That sounds too mean, let me try again: there’s a fascinating book by G.I. Gurdjieff called Beezlebub’s Tales to his Grandson. It’s written in a particularly difficult to read style, with deliberately long sentences and confusing paragraph structure, to force the reader to pay attention to the substance of the work. It’s a classic of mystical literature, and one that’s rightly held as one of the foundational texts of the Fourth Way towards enlightenment. Unfortunately for the book, you can skip right past it to the much more readable Meetings with Remarkable Men and Life is Real Only Then, When I Am. BTthG doesn’t contain any special insights that aren’t in the latter two books: Man is “asleep”, and only through conscious effort to pay attention to his surroundings can he be “awake”, the modern world isn’t very suited to the sort of lifestyle necessary to maintain this sort of conscious effort, and you should probably have sex with me, the author, because I am the most amazing man who ever lived. Pretty easy takeaways that you don’t need to slog through 900 pages of the Devil on a spaceship to understand.


The Invisibles is much the same. There are some cool action sequences, but we’re scolded for enjoying violence. There are some interesting art pieces, but we’re scolded for enjoying media. There are some interesting framing devices and timing sequences, but we’re scolded for not paying attention to the moral. There are some cool characters… Wait, no, there aren’t. All of the protagonists are complete shit. We have a young terrorist who we’re supposed to feel bad for when he gets arrested for burning down a library, we have Grant Morrison the super assassin, we have time travelling Amanda Palmer, we have Lady Homicide: Life on the Streets as interpreted by a rich Scottish man, we have every rather offensive trans cliche possible… And I suppose the ending of “They were really all on the same side as the bad guys” is an ending, but not the uplifting and amazing one that Morrison seems to think it is.

You’ve probably noticed by now that the images in the text portion of this post are from the last arc of Nextwave, not The Invisibles. That’s how easy it is to parody this sort of self-serious, over the top, Yay Psuedopopscience-magick! style of writing.

nextwave - hero

If the book is bringing you pleasure, fantastic. But is it the book itself, or is it the fan community that has emerged from it? The little bits of the narrative that are alright? The ideas that you took and ran with, well beyond anything that was put down on the page?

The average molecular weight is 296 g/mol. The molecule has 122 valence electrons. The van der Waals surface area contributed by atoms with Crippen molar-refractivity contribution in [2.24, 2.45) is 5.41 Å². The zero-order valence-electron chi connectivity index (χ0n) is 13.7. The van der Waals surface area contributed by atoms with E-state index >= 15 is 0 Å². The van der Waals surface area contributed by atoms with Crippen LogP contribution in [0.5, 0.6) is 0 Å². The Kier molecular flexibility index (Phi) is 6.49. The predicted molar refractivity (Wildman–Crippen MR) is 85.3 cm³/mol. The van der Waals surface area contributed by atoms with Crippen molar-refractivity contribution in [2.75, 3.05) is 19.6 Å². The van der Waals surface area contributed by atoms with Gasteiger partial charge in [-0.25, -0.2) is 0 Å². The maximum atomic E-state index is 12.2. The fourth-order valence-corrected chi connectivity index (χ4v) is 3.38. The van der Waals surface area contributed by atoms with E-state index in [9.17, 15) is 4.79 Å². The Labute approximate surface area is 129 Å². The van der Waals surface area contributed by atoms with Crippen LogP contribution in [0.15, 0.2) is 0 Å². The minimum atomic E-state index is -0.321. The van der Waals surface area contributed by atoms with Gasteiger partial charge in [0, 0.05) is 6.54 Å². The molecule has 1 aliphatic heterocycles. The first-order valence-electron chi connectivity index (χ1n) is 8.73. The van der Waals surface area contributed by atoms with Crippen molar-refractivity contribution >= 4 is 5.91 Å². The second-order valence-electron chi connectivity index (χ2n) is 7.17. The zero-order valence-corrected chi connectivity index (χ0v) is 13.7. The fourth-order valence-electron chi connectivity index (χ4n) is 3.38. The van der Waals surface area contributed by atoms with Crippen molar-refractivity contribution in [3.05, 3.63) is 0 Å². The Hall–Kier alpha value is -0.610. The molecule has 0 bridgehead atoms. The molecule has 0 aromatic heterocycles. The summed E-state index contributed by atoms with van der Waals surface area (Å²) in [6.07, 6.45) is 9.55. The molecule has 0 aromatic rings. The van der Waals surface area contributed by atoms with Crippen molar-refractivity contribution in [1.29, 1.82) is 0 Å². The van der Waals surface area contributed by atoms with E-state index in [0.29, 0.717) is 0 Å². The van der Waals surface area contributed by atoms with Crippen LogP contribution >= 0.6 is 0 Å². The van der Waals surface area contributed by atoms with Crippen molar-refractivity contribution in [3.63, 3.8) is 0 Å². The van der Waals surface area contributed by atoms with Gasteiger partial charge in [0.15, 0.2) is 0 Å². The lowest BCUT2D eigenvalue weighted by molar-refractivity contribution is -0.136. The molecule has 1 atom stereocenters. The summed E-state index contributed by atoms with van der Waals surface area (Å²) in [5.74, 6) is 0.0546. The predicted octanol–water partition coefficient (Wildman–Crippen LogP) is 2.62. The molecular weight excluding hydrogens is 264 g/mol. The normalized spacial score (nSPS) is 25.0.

I’m fully willing to admit that maybe it’s just me. Maybe there’s another book I need to read to understand it all and love it. But that doesn’t say much about the work as a standalone work, does it? I shouldn’t be yawning and wondering when I’m going to get to the good bits when a book is already mostly over, and then saying “Oh, that’s all?” when I finish it. It was The Filth spread out far longer than thirteen issues. It was From Hell, but in the hands of a lesser writer and a rotating cast of artists of varying quality.

Maybe I’ll try again in another decade and see if I find anything different that time around.

Color Science

Consider a woman, Mary, who is color blind. She is a neuroscientist, and knows absolutely everything there is to know about color, all the wavelengths and all the effects of light on the eye, etc.. There is nothing she doesn’t know about it. But she has never, herself, experienced it. One day, a surgical procedure is developed, allowing her to see color for the first time. Does Mary gain any new knowledge?

So is formulated one of the modern classic philosophical arguments, and one that, honestly, is built on such a false premise that it’s difficult to believe that it’s had as much traction as it’s had. Rather than go through all the logical argumentation, I’ll simply rewrite the analogy, and the flaws should become glaringly obvious.

Consider a young man, Gary, who is a virgin. He is eighteen years old, and knows absolutely everything there is to know about sex. Thanks to the internet, there is nothing he does not know about it. But he, himself, has never actually had sex. One day, he goes on a date with a woman, and after dinner and a movie, they make love. Does Gary gain any new knowledge?

Obviously, Gary could not have full and complete knowledge of sex. Any claim as such is non-sense. There is no refutation of physicalism, because he never had the knowledge in the first place; he does not have all the physical knowledge, so his gain of new knowledge is nothing significant. He could imagine it, he could try to synthesize what it would be like, he could try to create a simulacrum via masturbation, etc. but any claim to absolute knowledge of the subject is necessarily false.